Definition of corporate finance


What is corporate finance?

Corporate finance is the sub-field of finance that deals with how businesses approach sources of finance, capital structuring, accounting, and investment decisions.

Corporate finance is often aimed at maximizing shareholder value through long and short term financial planning and the implementation of various strategies. Corporate finance activities range from capital investment to tax considerations.

Key points to remember

  • Corporate finance is concerned with how companies finance their operations in order to maximize profits and minimize costs.
  • It deals with the day-to-day cash flow operations of a business as well as long-term funding goals (eg, issuing bonds).
  • In addition to capital investments, corporate finance deals with cash flow monitoring, accounting, financial statement preparation, and taxation.

Understanding corporate finance

Corporate financial services are responsible for governing and overseeing their company’s financial activities and capital investment decisions. Such decisions include whether to pursue a proposed investment and whether to pay for the investment with equity, debt, or both. They also indicate whether shareholders are to receive dividends and, if so, at what dividend rate. In addition, the finance department manages current assets, current liabilities and inventory control.

A company’s corporate finance tasks are often overseen by its chief financial officer (CFO).

Corporate finance tasks

Capital investments

Corporate finance tasks include making capital investments and deploying a company’s long-term capital. The capital investment decision process is primarily concerned with capital budgeting. Through capital budgeting, a company identifies capital expenditures, estimates future cash flows from proposed investment projects, compares planned investments with potential revenues, and decides which projects to include in its capital budget.

Making capital investments is perhaps the most important business financing task that can have serious business implications. Poor capital budgeting (for example, excessive investments or underfunded investments) can jeopardize a company’s financial position, either due to increased financing costs or inadequate operating capacity.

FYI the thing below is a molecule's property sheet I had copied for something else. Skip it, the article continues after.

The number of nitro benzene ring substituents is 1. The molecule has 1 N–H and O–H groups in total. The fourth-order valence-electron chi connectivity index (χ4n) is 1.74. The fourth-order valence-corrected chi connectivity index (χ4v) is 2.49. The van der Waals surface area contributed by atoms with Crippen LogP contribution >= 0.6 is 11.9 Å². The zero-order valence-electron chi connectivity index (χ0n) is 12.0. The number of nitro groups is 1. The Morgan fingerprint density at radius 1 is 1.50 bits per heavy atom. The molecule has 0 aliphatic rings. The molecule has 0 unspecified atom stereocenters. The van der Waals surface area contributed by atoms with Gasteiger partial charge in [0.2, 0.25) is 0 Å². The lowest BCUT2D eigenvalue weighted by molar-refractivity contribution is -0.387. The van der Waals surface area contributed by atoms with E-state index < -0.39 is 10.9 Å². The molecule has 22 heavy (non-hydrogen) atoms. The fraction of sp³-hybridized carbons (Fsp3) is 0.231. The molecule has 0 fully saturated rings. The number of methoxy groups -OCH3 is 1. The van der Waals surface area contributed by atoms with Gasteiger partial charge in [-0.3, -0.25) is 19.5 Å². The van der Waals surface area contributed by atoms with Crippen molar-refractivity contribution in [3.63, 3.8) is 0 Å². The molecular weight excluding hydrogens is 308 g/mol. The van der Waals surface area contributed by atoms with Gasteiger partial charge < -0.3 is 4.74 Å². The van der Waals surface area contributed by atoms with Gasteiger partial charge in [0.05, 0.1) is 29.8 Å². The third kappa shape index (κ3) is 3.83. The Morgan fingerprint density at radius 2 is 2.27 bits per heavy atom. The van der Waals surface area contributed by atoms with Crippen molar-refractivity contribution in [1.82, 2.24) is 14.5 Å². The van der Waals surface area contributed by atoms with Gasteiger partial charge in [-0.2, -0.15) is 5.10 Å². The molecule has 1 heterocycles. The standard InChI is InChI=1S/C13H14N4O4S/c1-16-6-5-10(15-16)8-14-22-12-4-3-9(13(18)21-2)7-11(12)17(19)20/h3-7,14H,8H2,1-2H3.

Corporate finance includes activities related to financing, investing, and capital budgeting decisions of a business.

Capital financing

Corporate finance is also responsible for raising capital in the form of debt or equity. A firm may borrow from commercial banks and other financial intermediaries or may issue debt securities in the capital markets through investment banks. A company may also choose to sell stocks to equity investors, especially when it needs significant capital to grow its business.

Equity financing is a balancing act in terms of deciding the relative amounts or weightings between debt and equity. Having too much debt can increase the risk of default, and relying heavily on equity can dilute earnings and value for early adopters. Ultimately, capital funding must provide the capital needed to implement capital investments.

Short-term liquidity

Corporate finance is also responsible for short-term financial management, where the goal is to ensure that there is sufficient liquidity to carry out ongoing operations. Short-term financial management relates to current assets and liabilities or working capital and cash flow from operations. A company must be able to meet all of its civil liability obligations when they become due. It’s about having enough short-term liquidity to avoid disrupting a business’s operations. Short-term financial management may also involve securing additional lines of credit or issuing commercial paper as cash reserves.


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